Turbulence-induced pseudosound, or flow noise, is a ubiquitous challenge encountered when making underwater acoustic measurements in energetic environments, such as tidal channels or rivers. Flow noise is observed at relatively low frequencies – though both the extent of affected frequencies and the magnitude of flow noise increase with current speeds. In strong currents (i.e., above 3 m/s), flow noise has been observed at frequencies above 500 Hz, complicating the characterization of low-frequency sound emissions from current energy converters. The magnitude of flow noise is also dependent on the dimensions of the recording transducer: turbulent length scales larger than the longest dimension of the transducer will engulf the transducer, resulting in the highest levels of flow noise, while length scales smaller than the transducer will either completely or partially cancel around the body of the transducer.
Flow noise is relatively straightforward to identify in acoustic recordings because of its characteristic decrease in intensity with increasing frequency due to the roll-off in turbulent kinetic energy. While this makes it easy to identify and isolate flow-noise contamination from data, flow noise may still mask low-frequency sounds of interest. As such, flow noise mitigation through mechanical design is desirable. A variety of flow noise mitigation approaches have been used in the literature with varying success, but few have been quantitatively evaluated.
Here, we aim to quantitatively assess two distinct approaches to flow noise mitigation: straightening the flow around the hydrophone transducer and increasing the effective diameter of the transducer. The first approach involves a shroud or housing around the hydrophone designed to straighten (i.e., reduce turbulence in) the flow around the hydrophone. In this work, we test three such designs: an open cell foam housing, a thin nylon shroud, and a ballistic nylon shroud. The second approach increases the effective dimensions of the hydrophone transducer in the direction of the flow, which increases the length scales of turbulent pressure fluctuations that contribute most significantly to flow noise. In this work, we test this approach using an oil-filled polyurethane covering that effectively increases the largest dimension of the hydrophone transducer by approximately a factor of four.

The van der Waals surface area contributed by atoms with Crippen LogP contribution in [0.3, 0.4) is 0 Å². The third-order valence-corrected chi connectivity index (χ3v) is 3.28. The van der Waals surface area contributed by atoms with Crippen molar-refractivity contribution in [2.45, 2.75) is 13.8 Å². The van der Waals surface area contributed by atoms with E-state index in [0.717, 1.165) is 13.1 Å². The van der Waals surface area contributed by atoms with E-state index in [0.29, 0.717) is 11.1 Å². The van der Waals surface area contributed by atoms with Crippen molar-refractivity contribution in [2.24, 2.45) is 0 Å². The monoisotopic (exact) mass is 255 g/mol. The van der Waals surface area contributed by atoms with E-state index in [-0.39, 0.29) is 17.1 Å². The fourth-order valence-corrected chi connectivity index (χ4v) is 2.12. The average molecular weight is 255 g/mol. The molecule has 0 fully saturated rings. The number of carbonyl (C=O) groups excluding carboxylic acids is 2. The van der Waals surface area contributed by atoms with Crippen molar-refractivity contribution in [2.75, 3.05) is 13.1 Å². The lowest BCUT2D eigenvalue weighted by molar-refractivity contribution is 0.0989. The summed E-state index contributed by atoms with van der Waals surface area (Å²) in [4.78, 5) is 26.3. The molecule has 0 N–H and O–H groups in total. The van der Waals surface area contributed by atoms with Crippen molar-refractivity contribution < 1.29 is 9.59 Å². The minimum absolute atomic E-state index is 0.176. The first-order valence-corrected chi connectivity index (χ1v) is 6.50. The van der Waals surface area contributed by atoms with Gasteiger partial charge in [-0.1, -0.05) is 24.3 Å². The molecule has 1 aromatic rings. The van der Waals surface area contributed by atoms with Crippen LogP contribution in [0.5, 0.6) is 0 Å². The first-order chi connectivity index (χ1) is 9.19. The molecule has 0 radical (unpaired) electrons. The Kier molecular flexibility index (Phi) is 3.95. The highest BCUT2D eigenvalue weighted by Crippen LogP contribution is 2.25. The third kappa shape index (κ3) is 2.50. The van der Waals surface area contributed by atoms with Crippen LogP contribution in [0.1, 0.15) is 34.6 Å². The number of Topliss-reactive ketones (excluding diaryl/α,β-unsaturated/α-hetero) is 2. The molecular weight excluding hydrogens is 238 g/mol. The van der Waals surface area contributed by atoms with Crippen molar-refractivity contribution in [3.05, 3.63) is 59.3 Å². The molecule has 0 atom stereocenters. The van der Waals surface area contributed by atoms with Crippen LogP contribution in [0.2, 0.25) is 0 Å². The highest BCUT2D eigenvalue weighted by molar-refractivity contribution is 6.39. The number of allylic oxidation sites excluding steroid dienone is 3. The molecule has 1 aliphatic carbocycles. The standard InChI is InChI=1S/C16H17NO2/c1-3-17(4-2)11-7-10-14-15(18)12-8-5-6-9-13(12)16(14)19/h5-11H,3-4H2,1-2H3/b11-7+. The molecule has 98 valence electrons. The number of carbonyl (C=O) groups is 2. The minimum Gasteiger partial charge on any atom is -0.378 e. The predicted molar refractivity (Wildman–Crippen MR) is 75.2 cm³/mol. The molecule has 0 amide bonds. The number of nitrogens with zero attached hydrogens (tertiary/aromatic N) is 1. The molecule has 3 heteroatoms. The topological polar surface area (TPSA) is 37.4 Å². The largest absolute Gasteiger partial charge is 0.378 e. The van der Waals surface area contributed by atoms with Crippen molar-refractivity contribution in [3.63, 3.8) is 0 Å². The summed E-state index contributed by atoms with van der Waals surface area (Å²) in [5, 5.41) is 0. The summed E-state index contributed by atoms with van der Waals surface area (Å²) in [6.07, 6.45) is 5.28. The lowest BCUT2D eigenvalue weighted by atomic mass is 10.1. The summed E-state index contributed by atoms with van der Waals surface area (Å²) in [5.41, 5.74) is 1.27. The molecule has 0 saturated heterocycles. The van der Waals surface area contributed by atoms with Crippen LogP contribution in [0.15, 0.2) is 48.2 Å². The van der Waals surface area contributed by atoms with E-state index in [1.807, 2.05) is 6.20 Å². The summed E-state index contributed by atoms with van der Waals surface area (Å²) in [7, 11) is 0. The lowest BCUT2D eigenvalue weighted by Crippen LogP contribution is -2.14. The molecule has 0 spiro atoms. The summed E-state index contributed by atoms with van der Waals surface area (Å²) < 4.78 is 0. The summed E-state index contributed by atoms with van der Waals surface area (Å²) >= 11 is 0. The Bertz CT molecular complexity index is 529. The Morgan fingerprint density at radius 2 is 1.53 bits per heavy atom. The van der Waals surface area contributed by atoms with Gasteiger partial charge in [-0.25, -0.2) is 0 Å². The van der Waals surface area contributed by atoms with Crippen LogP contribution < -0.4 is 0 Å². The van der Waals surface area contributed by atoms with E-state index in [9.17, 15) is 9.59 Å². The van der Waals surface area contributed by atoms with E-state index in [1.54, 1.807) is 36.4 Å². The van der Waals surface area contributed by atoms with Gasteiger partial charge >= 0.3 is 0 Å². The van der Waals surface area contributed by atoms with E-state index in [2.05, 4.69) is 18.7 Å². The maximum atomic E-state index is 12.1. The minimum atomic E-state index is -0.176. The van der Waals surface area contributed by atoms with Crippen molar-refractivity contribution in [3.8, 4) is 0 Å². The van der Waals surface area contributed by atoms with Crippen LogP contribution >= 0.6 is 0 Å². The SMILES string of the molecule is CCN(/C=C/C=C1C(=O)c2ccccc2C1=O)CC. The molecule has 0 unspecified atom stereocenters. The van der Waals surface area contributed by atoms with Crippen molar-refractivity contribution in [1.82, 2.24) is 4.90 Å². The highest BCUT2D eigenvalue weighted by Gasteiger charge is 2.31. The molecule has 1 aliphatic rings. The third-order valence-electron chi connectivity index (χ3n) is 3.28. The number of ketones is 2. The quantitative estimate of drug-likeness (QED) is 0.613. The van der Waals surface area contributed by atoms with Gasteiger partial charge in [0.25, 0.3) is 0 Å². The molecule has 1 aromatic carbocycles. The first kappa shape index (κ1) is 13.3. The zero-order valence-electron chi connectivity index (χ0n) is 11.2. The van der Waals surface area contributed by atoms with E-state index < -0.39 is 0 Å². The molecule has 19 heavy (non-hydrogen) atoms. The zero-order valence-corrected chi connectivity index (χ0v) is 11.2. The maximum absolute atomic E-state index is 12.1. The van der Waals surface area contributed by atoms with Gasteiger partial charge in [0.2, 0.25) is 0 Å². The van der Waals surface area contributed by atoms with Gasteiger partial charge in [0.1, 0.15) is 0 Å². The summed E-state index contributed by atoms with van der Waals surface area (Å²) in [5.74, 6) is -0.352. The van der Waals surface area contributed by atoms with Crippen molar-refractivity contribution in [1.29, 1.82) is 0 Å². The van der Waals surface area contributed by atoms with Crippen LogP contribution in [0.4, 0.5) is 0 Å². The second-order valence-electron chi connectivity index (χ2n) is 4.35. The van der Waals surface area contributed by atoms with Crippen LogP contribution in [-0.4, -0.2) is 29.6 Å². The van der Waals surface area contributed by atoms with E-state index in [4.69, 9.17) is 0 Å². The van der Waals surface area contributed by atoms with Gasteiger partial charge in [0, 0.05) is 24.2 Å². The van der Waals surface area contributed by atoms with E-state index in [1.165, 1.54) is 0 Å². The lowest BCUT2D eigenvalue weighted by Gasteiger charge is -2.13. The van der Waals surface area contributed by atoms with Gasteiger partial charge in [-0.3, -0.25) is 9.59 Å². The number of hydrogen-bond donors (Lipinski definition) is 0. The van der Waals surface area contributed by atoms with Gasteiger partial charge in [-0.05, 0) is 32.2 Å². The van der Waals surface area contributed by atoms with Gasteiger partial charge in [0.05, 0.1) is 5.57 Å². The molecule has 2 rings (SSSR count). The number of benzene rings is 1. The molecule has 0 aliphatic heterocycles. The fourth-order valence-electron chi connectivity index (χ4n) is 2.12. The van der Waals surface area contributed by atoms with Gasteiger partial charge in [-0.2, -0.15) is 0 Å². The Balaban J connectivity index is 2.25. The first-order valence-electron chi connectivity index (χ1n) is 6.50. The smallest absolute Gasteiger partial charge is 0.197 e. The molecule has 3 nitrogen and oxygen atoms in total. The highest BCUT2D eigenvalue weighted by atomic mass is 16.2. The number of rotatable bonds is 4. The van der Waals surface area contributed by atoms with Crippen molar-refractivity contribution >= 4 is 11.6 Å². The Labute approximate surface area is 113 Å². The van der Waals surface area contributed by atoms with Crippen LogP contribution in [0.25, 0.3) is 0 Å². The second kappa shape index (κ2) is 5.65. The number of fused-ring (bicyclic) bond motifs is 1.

The four flow shield designs are evaluated in a narrow tidal channel in Sequim Bay, WA. Each flow shield is deployed on a hydrophone alongside a second unshielded hydrophone for one tidal cycle. Concurrent flow measurements are made with an acoustic doppler velocimeter (ADV) to provide contextual information about flow speeds and turbulence, and an acoustic projector deployed nearby is used to assess attenuation associated with the flow shield. Results from each design are presented, including comparison of flow noise and received levels between the shielded and unshielded hydrophones. We also make recommendations for future testing and design refinement.